Well I hope you make it and don't become like the academics surrounding you.

Thanks! I'm seriously thinking on finishing my Ph.D. and getting out of the university. The university is full of huge egos (with very few exceptions), and people are very hard to deal on a daily basis. There are hard people everywhere (I've worked on the software industry before, I know them), but in the university this is the rule. Also, as you predicted, I'm afraid I may become like them.

"I'm afraid I may become like them" was a big factor for me leaving academia - I was starting to play all the silly games that drove me mad when I joined.

Also known as how to spot a dysfunctional work environment! Lots of good advice in there, especially if you've never experienced cube-land first hand.

I wonder how many people are filing this under "useful but morally grey", versus "i need to quit my job and fill out a YC app"?


This sounds like many startups, too.

That's what I was thinking.

It sounds much more like startups to me than cubes. The emotional attachment, the promotion of the lack of work/life boundaries, the deadlines or the company dies and the world implodes, all features of startups, not really cubes.

(They have their own massive set of dysfunctional features.)

Nah, there are plenty of large tech companies that are run by sociopaths, with bad work/life balance, etc. At least at a startup, there is a small chance you'll get rich, or meet some productive people.

Yep. :\

filed under "useful but morally grey." It makes me wonder though would people be satisfied? It seems that there is always something shinning but you are not to grasp it ever. I don't think I could work this way if I were in such situation I would probably quit. I do understand though that there are constraints that keep such mechanism at work, but what can we do about it?

It's even easier to do all of this to yourself.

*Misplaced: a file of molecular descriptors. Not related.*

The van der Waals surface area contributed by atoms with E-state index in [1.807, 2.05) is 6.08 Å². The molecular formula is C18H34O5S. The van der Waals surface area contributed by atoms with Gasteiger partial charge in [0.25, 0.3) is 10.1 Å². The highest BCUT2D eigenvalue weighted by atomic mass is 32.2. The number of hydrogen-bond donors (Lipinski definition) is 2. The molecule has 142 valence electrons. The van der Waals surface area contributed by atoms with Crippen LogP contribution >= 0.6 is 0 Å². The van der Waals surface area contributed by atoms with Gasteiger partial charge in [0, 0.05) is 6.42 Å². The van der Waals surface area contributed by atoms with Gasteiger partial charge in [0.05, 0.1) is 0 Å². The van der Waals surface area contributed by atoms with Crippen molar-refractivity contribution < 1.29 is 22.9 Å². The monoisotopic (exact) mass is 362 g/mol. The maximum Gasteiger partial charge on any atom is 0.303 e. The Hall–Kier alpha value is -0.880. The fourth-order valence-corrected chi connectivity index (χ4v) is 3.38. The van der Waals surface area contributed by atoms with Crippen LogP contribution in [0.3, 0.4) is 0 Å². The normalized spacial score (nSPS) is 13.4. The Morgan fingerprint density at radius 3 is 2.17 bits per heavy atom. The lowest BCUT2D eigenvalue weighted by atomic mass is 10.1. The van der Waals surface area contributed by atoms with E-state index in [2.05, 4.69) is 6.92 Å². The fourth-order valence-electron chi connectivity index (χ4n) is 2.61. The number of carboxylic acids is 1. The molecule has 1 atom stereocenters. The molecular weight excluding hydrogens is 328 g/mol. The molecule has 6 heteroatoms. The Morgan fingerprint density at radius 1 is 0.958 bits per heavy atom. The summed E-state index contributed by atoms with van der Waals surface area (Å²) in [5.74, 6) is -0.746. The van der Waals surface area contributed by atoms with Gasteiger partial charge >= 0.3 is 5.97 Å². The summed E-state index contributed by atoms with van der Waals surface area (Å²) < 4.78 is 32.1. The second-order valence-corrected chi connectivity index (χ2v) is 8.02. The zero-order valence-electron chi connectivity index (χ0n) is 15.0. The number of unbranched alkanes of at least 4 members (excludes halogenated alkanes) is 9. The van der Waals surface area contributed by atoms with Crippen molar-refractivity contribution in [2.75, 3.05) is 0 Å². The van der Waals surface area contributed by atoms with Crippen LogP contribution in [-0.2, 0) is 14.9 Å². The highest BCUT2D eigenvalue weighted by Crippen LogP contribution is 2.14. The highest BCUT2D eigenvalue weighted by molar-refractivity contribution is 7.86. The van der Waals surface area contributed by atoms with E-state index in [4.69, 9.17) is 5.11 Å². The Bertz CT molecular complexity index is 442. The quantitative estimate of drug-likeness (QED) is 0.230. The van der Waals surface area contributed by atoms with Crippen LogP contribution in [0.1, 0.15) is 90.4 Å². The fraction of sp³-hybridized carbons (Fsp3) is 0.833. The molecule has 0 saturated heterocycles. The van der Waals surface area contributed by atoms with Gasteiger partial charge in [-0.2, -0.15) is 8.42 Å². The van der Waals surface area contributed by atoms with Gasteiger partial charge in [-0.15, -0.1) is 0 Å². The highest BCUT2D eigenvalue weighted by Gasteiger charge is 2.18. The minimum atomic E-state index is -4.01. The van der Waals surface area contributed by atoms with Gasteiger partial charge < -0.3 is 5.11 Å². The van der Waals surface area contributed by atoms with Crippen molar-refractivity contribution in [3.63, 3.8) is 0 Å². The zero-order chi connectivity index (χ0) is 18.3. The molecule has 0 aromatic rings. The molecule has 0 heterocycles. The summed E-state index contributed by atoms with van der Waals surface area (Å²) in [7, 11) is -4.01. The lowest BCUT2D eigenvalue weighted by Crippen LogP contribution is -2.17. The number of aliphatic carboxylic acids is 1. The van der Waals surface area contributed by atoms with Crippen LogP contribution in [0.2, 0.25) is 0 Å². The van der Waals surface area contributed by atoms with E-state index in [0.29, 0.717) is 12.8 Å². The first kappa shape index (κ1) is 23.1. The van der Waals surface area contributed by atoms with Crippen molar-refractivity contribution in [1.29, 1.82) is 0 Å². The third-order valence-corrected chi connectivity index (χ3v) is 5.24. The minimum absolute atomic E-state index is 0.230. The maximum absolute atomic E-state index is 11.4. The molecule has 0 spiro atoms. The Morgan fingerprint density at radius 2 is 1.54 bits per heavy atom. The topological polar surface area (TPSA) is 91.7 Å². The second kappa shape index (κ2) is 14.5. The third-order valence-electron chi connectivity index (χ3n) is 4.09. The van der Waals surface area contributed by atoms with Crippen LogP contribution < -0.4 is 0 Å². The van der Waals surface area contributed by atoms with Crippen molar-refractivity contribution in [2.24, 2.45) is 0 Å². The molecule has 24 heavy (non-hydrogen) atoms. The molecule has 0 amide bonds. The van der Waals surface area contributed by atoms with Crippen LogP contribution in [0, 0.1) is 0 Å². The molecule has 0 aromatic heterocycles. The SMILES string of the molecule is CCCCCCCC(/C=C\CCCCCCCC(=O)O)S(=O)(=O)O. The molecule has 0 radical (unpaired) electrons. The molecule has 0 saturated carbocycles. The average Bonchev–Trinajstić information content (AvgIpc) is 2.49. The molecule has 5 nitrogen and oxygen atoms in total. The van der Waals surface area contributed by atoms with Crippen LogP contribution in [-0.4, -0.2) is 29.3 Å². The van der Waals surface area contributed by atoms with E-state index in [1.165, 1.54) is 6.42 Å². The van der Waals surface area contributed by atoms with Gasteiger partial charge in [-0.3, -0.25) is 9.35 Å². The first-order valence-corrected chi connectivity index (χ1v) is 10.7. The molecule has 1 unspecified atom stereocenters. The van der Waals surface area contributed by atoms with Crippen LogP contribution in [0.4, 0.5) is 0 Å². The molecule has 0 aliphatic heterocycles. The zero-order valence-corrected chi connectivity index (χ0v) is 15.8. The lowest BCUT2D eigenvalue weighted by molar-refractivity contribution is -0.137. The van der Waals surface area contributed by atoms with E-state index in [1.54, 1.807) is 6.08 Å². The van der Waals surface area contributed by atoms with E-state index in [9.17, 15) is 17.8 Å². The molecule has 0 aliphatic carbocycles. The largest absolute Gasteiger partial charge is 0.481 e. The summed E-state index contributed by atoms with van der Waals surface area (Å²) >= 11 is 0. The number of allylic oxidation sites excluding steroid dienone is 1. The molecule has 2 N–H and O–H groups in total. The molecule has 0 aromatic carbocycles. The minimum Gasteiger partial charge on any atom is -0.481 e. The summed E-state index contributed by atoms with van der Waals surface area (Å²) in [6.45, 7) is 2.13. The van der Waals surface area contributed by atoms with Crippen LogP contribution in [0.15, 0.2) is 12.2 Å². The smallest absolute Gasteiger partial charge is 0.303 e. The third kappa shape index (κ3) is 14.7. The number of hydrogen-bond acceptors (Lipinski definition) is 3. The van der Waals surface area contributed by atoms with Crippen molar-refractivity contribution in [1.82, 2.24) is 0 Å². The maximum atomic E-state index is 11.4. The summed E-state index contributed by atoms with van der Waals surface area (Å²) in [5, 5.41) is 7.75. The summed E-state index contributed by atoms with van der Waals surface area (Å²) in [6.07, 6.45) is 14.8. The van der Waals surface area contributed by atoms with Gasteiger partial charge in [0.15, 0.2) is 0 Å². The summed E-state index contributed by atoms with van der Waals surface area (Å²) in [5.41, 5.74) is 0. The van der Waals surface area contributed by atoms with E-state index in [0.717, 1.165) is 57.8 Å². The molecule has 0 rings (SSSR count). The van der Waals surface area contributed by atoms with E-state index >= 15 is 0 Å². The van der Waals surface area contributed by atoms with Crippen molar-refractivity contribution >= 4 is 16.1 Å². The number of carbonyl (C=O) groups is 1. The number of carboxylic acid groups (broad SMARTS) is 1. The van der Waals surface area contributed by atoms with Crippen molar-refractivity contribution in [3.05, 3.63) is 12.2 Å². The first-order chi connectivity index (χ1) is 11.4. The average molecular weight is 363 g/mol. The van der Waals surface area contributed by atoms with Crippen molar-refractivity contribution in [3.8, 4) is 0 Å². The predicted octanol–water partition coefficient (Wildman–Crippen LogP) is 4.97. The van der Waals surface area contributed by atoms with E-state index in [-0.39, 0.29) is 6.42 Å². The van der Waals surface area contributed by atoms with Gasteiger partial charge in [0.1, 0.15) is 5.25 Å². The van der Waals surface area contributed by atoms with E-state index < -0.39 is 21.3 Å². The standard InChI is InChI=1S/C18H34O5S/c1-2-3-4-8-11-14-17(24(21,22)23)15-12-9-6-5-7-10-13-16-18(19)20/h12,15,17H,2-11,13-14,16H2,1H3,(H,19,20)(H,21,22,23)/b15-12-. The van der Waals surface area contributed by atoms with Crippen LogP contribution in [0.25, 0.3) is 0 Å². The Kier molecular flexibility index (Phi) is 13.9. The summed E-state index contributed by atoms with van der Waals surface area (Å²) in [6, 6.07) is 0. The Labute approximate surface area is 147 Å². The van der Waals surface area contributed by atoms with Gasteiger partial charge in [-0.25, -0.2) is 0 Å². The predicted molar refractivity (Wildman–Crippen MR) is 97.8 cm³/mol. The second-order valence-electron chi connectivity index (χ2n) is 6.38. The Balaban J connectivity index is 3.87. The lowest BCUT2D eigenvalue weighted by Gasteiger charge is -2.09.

I find my Chinese government is doing exactly what the article says. Especially on Rule #1 and #2. Most of the Chinese people have to work hard for 20-30 years to pay the house debt. Chinese economic has grown at the speed of 10% for many years from the government report. It has to grow like this at least another ten years. Or there will be a disaster. Workers will lose their jobs. The bank will take back the houses. Then most of them will feel like they get nothing in all their lives.

How is this different from how it is in the west?

Work hard to pay off the house (or to save to buy a house), an economical crisis that doesn't seem to end no matter the company profits. Etc...

I do agree that this does happen in large companies but its not done intentionally by the founder of the company. Rather when your organisation starts to grow it eventually succumbs to becoming this kind of system.

Sometimes the government will give you the perfect carrot-stick combo - the green card! For the longest time I never understood why american citizens would actually put up with the stuff I see going on in the office month to month.

Also, even these systems are gameable because there is so much randomness that with a little skill, you can get away with doing hardly any work and focussing on your own priorities. Of course you have to trade in the possibility of promotion etc but you'll get the occasional semi-big reward thats doled out to everyone :) ...

see also "The DENNIS System"

Demonstrate Value

Engage Physically

Nurture Dependence

Neglect Emotionally

Inspire Hope

Separate Entirely

Let us not forget the MAC system: Move in After Completion.